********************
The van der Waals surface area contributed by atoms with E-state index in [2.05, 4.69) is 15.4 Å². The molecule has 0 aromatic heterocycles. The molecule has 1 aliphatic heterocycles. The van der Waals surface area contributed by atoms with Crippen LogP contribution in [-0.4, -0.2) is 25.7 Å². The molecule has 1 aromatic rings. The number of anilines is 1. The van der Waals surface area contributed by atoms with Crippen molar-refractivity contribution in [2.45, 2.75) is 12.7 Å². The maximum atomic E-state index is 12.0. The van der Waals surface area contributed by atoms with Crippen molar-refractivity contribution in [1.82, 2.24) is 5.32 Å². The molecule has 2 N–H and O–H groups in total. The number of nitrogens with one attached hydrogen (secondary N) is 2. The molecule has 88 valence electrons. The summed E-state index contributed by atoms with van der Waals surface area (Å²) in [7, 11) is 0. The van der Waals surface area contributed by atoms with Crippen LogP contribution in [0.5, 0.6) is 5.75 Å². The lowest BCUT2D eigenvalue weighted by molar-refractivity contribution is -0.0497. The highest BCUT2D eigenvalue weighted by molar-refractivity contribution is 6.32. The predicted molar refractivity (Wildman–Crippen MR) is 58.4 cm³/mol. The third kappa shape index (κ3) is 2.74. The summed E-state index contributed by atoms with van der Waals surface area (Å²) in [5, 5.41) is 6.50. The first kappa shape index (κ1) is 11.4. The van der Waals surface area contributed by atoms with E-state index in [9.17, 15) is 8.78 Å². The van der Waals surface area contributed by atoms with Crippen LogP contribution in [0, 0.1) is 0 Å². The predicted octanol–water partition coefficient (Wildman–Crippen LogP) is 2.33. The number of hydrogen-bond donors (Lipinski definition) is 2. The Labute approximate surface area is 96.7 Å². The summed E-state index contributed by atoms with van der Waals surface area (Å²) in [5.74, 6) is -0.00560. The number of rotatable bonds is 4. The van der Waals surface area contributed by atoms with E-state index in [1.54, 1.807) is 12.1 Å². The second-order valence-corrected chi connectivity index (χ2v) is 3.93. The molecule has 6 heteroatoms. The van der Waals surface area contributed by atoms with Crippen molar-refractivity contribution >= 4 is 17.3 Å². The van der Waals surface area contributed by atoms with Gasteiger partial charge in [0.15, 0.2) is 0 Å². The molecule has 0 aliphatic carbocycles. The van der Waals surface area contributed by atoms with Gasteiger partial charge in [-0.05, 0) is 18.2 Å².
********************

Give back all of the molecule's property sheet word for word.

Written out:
The van der Waals surface area contributed by atoms with E-state index in [2.05, 4.69) is 15.4 Å². The molecule has 0 aromatic heterocycles. The molecule has 1 aliphatic heterocycles. The van der Waals surface area contributed by atoms with Crippen LogP contribution in [-0.4, -0.2) is 25.7 Å². The molecule has 1 aromatic rings. The number of anilines is 1. The van der Waals surface area contributed by atoms with Crippen molar-refractivity contribution in [2.45, 2.75) is 12.7 Å². The maximum atomic E-state index is 12.0. The van der Waals surface area contributed by atoms with Crippen molar-refractivity contribution in [1.82, 2.24) is 5.32 Å². The molecule has 2 N–H and O–H groups in total. The number of nitrogens with one attached hydrogen (secondary N) is 2. The molecule has 88 valence electrons. The summed E-state index contributed by atoms with van der Waals surface area (Å²) in [7, 11) is 0. The van der Waals surface area contributed by atoms with Crippen LogP contribution in [0.5, 0.6) is 5.75 Å². The lowest BCUT2D eigenvalue weighted by molar-refractivity contribution is -0.0497. The highest BCUT2D eigenvalue weighted by molar-refractivity contribution is 6.32. The predicted molar refractivity (Wildman–Crippen MR) is 58.4 cm³/mol. The third kappa shape index (κ3) is 2.74. The summed E-state index contributed by atoms with van der Waals surface area (Å²) in [5, 5.41) is 6.50. The first kappa shape index (κ1) is 11.4. The van der Waals surface area contributed by atoms with E-state index in [9.17, 15) is 8.78 Å². The van der Waals surface area contributed by atoms with Crippen LogP contribution in [0, 0.1) is 0 Å². The predicted octanol–water partition coefficient (Wildman–Crippen LogP) is 2.33. The number of hydrogen-bond donors (Lipinski definition) is 2. The Labute approximate surface area is 96.7 Å². The summed E-state index contributed by atoms with van der Waals surface area (Å²) in [5.74, 6) is -0.00560. The number of rotatable bonds is 4. The van der Waals surface area contributed by atoms with E-state index in [1.54, 1.807) is 12.1 Å². The second-order valence-corrected chi connectivity index (χ2v) is 3.93. The molecule has 6 heteroatoms. The van der Waals surface area contributed by atoms with Crippen molar-refractivity contribution >= 4 is 17.3 Å². The van der Waals surface area contributed by atoms with Gasteiger partial charge in [0.15, 0.2) is 0 Å². The molecule has 0 aliphatic carbocycles. The van der Waals surface area contributed by atoms with Gasteiger partial charge in [-0.05, 0) is 18.2 Å².